by Lynn on March 2, 2011

in The Passionate Playgoer

At the Canon Theatre. Book and lyrics by Lee Hall. Directed by Stephen Daldry. Music by Elton John. Choreography by Peter Darling. Set by Ian MacNeil. Costumes by Nicky Gillibrand. Lighting by Rick Fisher. Sound by Paul Arditti. Starring: Cesar Corrales, Cynthia Darlow, Kate Hennig, Patrick Mulvey, Jim Ortlieb, Armand Schultz, Dillon Stevens, Anne Tolpegin.
Presented by Mirvish Productions

After much ado, lots of hype, the presence of Sir Elton John, BILLY ELLIOT the musical has finally opened at the Canon Theatre, and on the whole, it was worth the wait.

Playwright Lee Hall has adapted his screenplay of the film leaving the basic story intact. It’s 1984, in a mining town in Northern England. Then Prime Minister Margaret Thatcher wants to close the mines and crush the unions. The miners strike to save their industry.

Against this story is Billy Elliot, 11 years old, who wanders into Mrs. Wilkinson’s ballet class after he had his boxing lesson. He isn’t smitten with ballet at first, but when he finally ‘gets it’ it’s life changing. He doesn’t tell his father he isn’t going to boxing anymore because it’s ballet that has his heart. But his father finds out and is livid. He’s on strike. He can’t afford the 50 pence needed for what he thinks are boxing lessons, but he finds it anyway. He now forbids Billy from taking ballet lessons.

Mrs. Wilkinson sees great potential in Billy and thinks he’s good enough to audition for the Royal Ballet School. She offers to train him for free. Arrangements are made for her to take Billy to the audition until his father finds out and puts a stop to it. Mrs. Wilkinson faces Billy’s father telling him the kid has a chance for a better future, a chance to leave their dying town. Matters turn ugly. There is violence in the town with a huge police force bearing down on the strikers. The pressure on Billy is tremendous. One way of life (Billy’s father etc.) is shutting down in that region while another (Billy) faces a possible new future.

Director Stephan Daldry has directed this production as he has the West End and Broadway productions, with an eye to the big picture as well as the little details. (He also directed the film.) From the get go Daldry firmly establishes the difficulty of these miners and their families with newsreel projections of Mrs. Thatcher announcing her plans; the miners protesting; and police trying to keep the peace. This is the backdrop against which Billy must cope and thrive.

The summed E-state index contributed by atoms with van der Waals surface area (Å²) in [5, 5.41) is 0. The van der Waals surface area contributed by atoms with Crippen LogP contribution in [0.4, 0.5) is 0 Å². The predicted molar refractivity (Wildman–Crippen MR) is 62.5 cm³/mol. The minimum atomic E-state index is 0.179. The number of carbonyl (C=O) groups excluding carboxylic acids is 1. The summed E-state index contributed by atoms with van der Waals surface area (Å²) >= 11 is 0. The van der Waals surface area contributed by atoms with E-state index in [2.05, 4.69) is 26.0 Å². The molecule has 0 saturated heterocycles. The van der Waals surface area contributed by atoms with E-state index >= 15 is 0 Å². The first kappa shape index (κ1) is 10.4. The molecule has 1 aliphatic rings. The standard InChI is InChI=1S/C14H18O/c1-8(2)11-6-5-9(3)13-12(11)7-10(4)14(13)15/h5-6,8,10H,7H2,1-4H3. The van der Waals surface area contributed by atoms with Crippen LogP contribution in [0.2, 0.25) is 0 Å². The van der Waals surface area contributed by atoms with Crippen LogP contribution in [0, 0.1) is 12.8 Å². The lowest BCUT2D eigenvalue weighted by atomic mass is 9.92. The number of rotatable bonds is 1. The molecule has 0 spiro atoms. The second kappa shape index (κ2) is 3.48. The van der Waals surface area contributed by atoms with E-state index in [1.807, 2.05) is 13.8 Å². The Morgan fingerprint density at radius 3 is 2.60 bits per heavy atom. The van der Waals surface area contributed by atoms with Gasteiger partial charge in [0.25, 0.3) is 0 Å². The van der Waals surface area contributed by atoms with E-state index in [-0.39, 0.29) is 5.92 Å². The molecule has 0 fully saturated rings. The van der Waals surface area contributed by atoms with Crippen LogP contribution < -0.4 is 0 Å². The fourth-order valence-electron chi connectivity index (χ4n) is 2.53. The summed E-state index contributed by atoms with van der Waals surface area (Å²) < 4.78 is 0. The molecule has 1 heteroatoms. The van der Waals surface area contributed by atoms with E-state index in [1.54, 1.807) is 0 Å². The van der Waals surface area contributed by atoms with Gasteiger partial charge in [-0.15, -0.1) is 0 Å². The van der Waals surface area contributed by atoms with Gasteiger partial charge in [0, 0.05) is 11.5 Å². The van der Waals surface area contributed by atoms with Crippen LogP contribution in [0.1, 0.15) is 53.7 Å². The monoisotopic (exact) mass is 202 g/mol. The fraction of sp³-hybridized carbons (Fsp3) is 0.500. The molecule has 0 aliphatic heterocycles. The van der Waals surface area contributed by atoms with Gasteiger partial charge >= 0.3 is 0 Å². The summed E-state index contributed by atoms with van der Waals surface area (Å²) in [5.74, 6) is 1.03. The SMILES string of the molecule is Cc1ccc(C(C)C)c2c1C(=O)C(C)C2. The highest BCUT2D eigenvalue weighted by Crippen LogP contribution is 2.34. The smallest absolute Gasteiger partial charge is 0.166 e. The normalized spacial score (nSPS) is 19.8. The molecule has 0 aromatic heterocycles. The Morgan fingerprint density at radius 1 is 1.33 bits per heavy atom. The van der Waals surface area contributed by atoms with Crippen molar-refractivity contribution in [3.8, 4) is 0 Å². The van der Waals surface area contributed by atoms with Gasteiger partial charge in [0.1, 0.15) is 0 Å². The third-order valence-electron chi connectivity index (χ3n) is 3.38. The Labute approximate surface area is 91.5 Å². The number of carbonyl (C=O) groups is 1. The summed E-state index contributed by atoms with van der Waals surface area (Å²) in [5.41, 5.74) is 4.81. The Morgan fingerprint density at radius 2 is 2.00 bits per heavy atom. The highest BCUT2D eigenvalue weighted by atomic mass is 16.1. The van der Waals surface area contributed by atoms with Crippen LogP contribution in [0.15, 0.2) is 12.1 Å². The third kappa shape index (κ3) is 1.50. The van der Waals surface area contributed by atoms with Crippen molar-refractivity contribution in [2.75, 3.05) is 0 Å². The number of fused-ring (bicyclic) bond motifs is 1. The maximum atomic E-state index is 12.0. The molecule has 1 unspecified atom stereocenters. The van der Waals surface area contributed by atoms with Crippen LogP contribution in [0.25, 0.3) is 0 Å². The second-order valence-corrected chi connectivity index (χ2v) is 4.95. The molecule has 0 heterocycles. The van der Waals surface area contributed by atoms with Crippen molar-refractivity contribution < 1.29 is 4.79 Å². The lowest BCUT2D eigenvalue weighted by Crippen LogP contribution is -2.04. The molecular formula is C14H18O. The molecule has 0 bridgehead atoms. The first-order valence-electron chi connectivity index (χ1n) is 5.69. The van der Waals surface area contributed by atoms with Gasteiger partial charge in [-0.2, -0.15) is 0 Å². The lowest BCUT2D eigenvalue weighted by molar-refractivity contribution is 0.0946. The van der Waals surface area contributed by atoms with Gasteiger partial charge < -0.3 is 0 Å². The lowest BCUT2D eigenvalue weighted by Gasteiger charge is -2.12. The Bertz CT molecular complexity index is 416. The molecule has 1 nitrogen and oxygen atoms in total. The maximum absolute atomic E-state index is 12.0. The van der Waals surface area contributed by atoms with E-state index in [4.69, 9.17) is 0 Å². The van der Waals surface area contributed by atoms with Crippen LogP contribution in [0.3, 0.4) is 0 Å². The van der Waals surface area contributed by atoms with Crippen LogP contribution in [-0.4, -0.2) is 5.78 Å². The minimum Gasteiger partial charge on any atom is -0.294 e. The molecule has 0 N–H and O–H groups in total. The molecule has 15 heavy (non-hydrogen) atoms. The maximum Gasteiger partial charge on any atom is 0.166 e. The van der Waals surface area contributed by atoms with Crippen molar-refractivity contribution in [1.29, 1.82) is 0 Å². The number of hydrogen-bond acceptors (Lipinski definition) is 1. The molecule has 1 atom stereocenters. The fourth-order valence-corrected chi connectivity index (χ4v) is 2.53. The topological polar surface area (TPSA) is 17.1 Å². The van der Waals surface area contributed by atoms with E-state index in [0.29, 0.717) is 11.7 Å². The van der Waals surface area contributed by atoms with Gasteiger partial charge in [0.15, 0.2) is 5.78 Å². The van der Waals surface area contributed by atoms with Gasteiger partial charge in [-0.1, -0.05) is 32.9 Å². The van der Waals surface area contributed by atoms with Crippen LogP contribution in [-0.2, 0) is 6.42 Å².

Elton John’s music is at times stirring (“The Stars Look Down”, “Once We We Were Kings” for the miners and their anthem), whimsical, (“Shine”, “Expressing Yourself” for Mrs. Wilkinson and her dance class; for Billy and his friend Michael) and rousing (“Angry Dance”, “Electricity” for Billy’s solos).

As Billy, Cesar Corrales is dazzling. He is poised, buoyant, and in the zone when he is dancing. Corrales is a believable young actor and good singer for one so young–he’s 14.

As Mrs. Wilkinson the ballet teacher, Kate Hennig is f****** special, to quote a line she gives to Billy. Hennig has all the sass and savvy of a woman who’s had to fight for everything she’s got. It is a fierce, hugely confident performance.

If there is a star besides Cesar Corrales as Billy, it’s the choreography of Peter Darling. It is vibrant, athletic, frenzied at times and beautifully establishes the ‘other world’ Billy ‘flies’ to when he dances. The pas de deux Billy dances with his older imagined self (an impressive Samuel Pergande) is one of the most moving parts of the production.

I do have some concerns. The company seems uneven and the pacing is too often laboured. As Billy’s Dad, Armand Schultz bellows everything, as does Patrick Mulvey as Tony, Billy’s older brother. You want to tell them and others, ‘Come on. You’re all wearing body mics–they can hear you in Hamilton if you just talk normally. When you bellow the audience stops listening.” And the pacing in some cases is glacial. Some jokes or funny send-ups land like a thud because the pacing is so slow. Attention is needed to tighten the pace–the evening won’t seem as long as it does as a result.

But as I say at the beginning, there is a lot to like and admire in this production, not the least of which is Cesar Corrales as Billy and Kate Hennig as Mrs. Wilkinson.

BILLY ELLIOT the musical plays at the Canon Theatre until July 10, 2011.

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